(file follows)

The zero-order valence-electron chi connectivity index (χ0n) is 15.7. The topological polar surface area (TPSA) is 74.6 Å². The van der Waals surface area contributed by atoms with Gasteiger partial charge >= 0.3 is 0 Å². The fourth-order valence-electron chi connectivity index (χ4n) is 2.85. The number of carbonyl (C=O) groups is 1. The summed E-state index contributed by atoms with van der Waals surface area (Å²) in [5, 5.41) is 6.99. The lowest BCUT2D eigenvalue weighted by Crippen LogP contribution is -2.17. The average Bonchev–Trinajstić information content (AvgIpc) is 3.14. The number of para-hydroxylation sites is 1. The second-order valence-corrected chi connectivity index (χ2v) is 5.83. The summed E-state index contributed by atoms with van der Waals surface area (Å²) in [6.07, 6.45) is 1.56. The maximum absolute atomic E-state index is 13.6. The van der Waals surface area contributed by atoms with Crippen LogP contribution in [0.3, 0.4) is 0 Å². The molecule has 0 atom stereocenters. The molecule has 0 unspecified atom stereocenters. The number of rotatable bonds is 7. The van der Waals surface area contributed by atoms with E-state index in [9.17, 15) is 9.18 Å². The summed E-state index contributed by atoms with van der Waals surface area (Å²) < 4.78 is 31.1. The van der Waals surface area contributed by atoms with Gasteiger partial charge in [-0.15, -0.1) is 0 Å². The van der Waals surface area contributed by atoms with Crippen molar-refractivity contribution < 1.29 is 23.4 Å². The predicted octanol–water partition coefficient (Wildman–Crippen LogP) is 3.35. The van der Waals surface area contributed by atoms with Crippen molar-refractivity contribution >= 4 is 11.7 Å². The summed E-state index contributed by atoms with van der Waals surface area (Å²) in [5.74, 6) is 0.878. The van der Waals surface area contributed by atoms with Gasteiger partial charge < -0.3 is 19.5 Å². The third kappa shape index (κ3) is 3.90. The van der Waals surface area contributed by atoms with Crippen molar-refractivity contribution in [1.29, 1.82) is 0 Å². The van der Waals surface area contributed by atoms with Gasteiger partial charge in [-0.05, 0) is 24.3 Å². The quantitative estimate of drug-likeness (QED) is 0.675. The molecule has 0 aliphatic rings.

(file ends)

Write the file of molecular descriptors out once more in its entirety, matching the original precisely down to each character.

The zero-order valence-electron chi connectivity index (χ0n) is 15.7. The topological polar surface area (TPSA) is 74.6 Å². The van der Waals surface area contributed by atoms with Gasteiger partial charge >= 0.3 is 0 Å². The fourth-order valence-electron chi connectivity index (χ4n) is 2.85. The number of carbonyl (C=O) groups is 1. The summed E-state index contributed by atoms with van der Waals surface area (Å²) in [5, 5.41) is 6.99. The lowest BCUT2D eigenvalue weighted by Crippen LogP contribution is -2.17. The average Bonchev–Trinajstić information content (AvgIpc) is 3.14. The number of para-hydroxylation sites is 1. The second-order valence-corrected chi connectivity index (χ2v) is 5.83. The summed E-state index contributed by atoms with van der Waals surface area (Å²) in [6.07, 6.45) is 1.56. The maximum absolute atomic E-state index is 13.6. The van der Waals surface area contributed by atoms with Crippen LogP contribution in [0.3, 0.4) is 0 Å². The molecule has 0 atom stereocenters. The molecule has 0 unspecified atom stereocenters. The number of rotatable bonds is 7. The van der Waals surface area contributed by atoms with E-state index in [9.17, 15) is 9.18 Å². The summed E-state index contributed by atoms with van der Waals surface area (Å²) < 4.78 is 31.1. The van der Waals surface area contributed by atoms with Gasteiger partial charge in [-0.15, -0.1) is 0 Å². The van der Waals surface area contributed by atoms with Crippen molar-refractivity contribution < 1.29 is 23.4 Å². The predicted octanol–water partition coefficient (Wildman–Crippen LogP) is 3.35. The van der Waals surface area contributed by atoms with Crippen molar-refractivity contribution >= 4 is 11.7 Å². The summed E-state index contributed by atoms with van der Waals surface area (Å²) in [5.74, 6) is 0.878. The van der Waals surface area contributed by atoms with Gasteiger partial charge < -0.3 is 19.5 Å². The third kappa shape index (κ3) is 3.90. The van der Waals surface area contributed by atoms with Crippen molar-refractivity contribution in [1.29, 1.82) is 0 Å². The van der Waals surface area contributed by atoms with Gasteiger partial charge in [-0.05, 0) is 24.3 Å². The quantitative estimate of drug-likeness (QED) is 0.675. The molecule has 0 aliphatic rings.